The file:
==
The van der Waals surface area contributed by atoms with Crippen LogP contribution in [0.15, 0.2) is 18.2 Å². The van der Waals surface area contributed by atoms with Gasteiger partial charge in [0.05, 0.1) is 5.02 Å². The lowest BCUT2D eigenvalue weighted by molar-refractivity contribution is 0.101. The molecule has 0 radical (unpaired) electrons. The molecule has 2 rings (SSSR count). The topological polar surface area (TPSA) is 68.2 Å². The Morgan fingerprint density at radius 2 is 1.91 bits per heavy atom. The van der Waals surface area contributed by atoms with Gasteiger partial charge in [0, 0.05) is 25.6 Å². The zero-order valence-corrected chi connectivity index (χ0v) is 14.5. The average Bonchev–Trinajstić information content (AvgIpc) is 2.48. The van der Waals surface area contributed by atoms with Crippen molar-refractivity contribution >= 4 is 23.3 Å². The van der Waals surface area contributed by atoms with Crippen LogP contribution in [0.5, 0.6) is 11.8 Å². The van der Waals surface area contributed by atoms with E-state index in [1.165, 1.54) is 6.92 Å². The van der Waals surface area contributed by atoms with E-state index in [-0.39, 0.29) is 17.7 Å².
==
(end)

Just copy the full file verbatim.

The van der Waals surface area contributed by atoms with Crippen LogP contribution in [0.15, 0.2) is 18.2 Å². The van der Waals surface area contributed by atoms with Gasteiger partial charge in [0.05, 0.1) is 5.02 Å². The lowest BCUT2D eigenvalue weighted by molar-refractivity contribution is 0.101. The molecule has 0 radical (unpaired) electrons. The molecule has 2 rings (SSSR count). The topological polar surface area (TPSA) is 68.2 Å². The Morgan fingerprint density at radius 2 is 1.91 bits per heavy atom. The van der Waals surface area contributed by atoms with Gasteiger partial charge in [0, 0.05) is 25.6 Å². The zero-order valence-corrected chi connectivity index (χ0v) is 14.5. The average Bonchev–Trinajstić information content (AvgIpc) is 2.48. The van der Waals surface area contributed by atoms with Crippen molar-refractivity contribution >= 4 is 23.3 Å². The van der Waals surface area contributed by atoms with Crippen LogP contribution in [0.5, 0.6) is 11.8 Å². The van der Waals surface area contributed by atoms with E-state index in [1.165, 1.54) is 6.92 Å². The van der Waals surface area contributed by atoms with E-state index in [-0.39, 0.29) is 17.7 Å².